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While working in Washington D.C. as a researcher in the National Park Service's Park History Program, I had a chance to make a day trip to the Antietam National Battlefield in Sharpsburg, Maryland. Of particular interest was Burnside's Bridge, the stone span crossing Antietam Creek that became a focal point of the fighting on September 17, 1862. Ever since I first read in my high school history textbook the account of Union troops funneling across this narrow bridge and directly into the waiting guns of the Confederates on the opposite bank, I had been fascinated by the drama of that scene and wanted to know what it felt like to stand on that bridge.

Burnside's Bridge is on the National Register of Historic Places, which means you can cross it at your leisure for years to come. I stood there over the water, took some photos, and was on my way, satisfied that I had experienced the vista as the infantrymen might have. Only after my visit, as I read primary source accounts of the battle, did I realize that my focus on the bridge led me to overlook a feature likely more important to the average Union soldier that day: the otherwise unremarkable stone wall that leads up to the bridge. Indeed, as one veteran of the battle recalled in the New York Tribune, “The bridge was no more noticeable than any other portion of the creek on our left wing. Some trees intervened upon our left of the bridge immediately down upon the creek, but the approach down the hill on our side was bare in all directions and exposed to the view of the enemy's gunners.” Here was evidence that Union soldiers, desperate for cover as they approached the creek, would have been far more interested in that rock wall and the shelter it afforded than the bridge itself.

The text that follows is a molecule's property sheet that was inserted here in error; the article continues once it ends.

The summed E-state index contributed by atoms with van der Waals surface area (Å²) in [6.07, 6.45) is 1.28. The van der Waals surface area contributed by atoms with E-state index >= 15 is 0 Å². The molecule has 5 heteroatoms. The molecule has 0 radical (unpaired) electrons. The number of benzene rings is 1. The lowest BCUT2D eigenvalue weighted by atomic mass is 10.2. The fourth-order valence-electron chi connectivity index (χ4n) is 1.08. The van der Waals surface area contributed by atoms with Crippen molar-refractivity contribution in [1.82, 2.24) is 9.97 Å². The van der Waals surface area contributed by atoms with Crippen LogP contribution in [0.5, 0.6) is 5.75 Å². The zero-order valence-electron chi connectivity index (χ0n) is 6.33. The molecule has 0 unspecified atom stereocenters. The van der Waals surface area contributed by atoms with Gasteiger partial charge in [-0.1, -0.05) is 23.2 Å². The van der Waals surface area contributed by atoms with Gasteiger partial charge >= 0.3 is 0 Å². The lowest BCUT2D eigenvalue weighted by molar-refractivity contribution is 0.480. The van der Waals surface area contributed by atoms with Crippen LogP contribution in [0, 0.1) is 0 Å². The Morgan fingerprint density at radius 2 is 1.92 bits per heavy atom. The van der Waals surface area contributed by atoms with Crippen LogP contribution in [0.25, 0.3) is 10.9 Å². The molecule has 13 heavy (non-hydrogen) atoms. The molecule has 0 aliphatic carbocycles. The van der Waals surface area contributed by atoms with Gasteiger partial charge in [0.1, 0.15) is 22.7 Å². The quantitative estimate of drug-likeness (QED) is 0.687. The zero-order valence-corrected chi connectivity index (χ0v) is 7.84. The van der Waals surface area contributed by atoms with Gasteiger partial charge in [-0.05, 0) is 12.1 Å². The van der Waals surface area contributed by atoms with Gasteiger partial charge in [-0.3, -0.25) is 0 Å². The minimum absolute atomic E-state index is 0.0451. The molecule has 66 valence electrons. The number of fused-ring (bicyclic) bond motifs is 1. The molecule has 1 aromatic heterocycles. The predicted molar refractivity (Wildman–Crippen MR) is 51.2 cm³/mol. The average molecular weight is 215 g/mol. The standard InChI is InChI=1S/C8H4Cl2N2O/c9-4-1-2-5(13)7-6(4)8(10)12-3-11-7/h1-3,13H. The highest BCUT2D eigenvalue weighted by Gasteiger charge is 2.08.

Along the very route I had walked to visit the famous bridge, I had passed in ignorance of that wall. In so doing, I substituted my own interest for that of the historical actors. Fortunately, a friend captured this photo, and I was later able to appreciate what I had been too busy to consider the day of my visit: that scores of the stones in that wall today are the very same ones that shielded the heads of Union soldiers from Confederate bullets one hundred and fifty-three years ago.

Walking in history’s footsteps -- whether it be through a National Park or in the course of my research at Michigan -- is always a humbling but rewarding experience.